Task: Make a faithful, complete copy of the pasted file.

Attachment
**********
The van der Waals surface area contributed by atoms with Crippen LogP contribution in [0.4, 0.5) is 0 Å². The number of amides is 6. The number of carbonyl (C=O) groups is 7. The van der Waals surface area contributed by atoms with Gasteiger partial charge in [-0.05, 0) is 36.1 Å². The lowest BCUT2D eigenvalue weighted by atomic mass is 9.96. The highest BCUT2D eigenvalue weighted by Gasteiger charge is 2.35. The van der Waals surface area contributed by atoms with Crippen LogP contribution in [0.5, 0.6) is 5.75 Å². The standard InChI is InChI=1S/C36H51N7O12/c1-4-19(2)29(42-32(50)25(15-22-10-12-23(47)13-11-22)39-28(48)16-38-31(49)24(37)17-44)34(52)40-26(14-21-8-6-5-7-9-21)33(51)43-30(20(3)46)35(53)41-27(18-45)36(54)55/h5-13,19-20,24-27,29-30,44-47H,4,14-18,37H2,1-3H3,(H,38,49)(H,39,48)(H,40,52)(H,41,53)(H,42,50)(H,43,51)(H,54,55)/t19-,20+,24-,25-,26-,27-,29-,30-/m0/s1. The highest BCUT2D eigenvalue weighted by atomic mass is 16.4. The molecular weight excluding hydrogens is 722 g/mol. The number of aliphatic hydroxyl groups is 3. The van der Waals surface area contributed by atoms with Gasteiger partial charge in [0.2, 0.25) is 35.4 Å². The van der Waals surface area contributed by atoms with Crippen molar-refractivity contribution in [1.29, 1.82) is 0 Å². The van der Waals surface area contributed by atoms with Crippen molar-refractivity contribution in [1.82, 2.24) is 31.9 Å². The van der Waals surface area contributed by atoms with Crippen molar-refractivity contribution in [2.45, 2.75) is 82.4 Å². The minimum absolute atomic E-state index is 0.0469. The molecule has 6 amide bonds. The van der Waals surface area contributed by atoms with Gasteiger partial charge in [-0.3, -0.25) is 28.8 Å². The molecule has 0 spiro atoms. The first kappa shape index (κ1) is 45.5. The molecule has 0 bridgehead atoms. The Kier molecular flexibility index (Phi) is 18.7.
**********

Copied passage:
The van der Waals surface area contributed by atoms with Crippen LogP contribution in [0.4, 0.5) is 0 Å². The number of amides is 6. The number of carbonyl (C=O) groups is 7. The van der Waals surface area contributed by atoms with Gasteiger partial charge in [-0.05, 0) is 36.1 Å². The lowest BCUT2D eigenvalue weighted by atomic mass is 9.96. The highest BCUT2D eigenvalue weighted by Gasteiger charge is 2.35. The van der Waals surface area contributed by atoms with Crippen LogP contribution in [0.5, 0.6) is 5.75 Å². The standard InChI is InChI=1S/C36H51N7O12/c1-4-19(2)29(42-32(50)25(15-22-10-12-23(47)13-11-22)39-28(48)16-38-31(49)24(37)17-44)34(52)40-26(14-21-8-6-5-7-9-21)33(51)43-30(20(3)46)35(53)41-27(18-45)36(54)55/h5-13,19-20,24-27,29-30,44-47H,4,14-18,37H2,1-3H3,(H,38,49)(H,39,48)(H,40,52)(H,41,53)(H,42,50)(H,43,51)(H,54,55)/t19-,20+,24-,25-,26-,27-,29-,30-/m0/s1. The highest BCUT2D eigenvalue weighted by atomic mass is 16.4. The molecular weight excluding hydrogens is 722 g/mol. The number of aliphatic hydroxyl groups is 3. The van der Waals surface area contributed by atoms with Gasteiger partial charge in [0.2, 0.25) is 35.4 Å². The van der Waals surface area contributed by atoms with Crippen molar-refractivity contribution in [1.29, 1.82) is 0 Å². The van der Waals surface area contributed by atoms with Crippen molar-refractivity contribution in [1.82, 2.24) is 31.9 Å². The van der Waals surface area contributed by atoms with Crippen molar-refractivity contribution in [2.45, 2.75) is 82.4 Å². The minimum absolute atomic E-state index is 0.0469. The molecule has 6 amide bonds. The van der Waals surface area contributed by atoms with Gasteiger partial charge in [-0.3, -0.25) is 28.8 Å². The molecule has 0 spiro atoms. The first kappa shape index (κ1) is 45.5. The molecule has 0 bridgehead atoms. The Kier molecular flexibility index (Phi) is 18.7.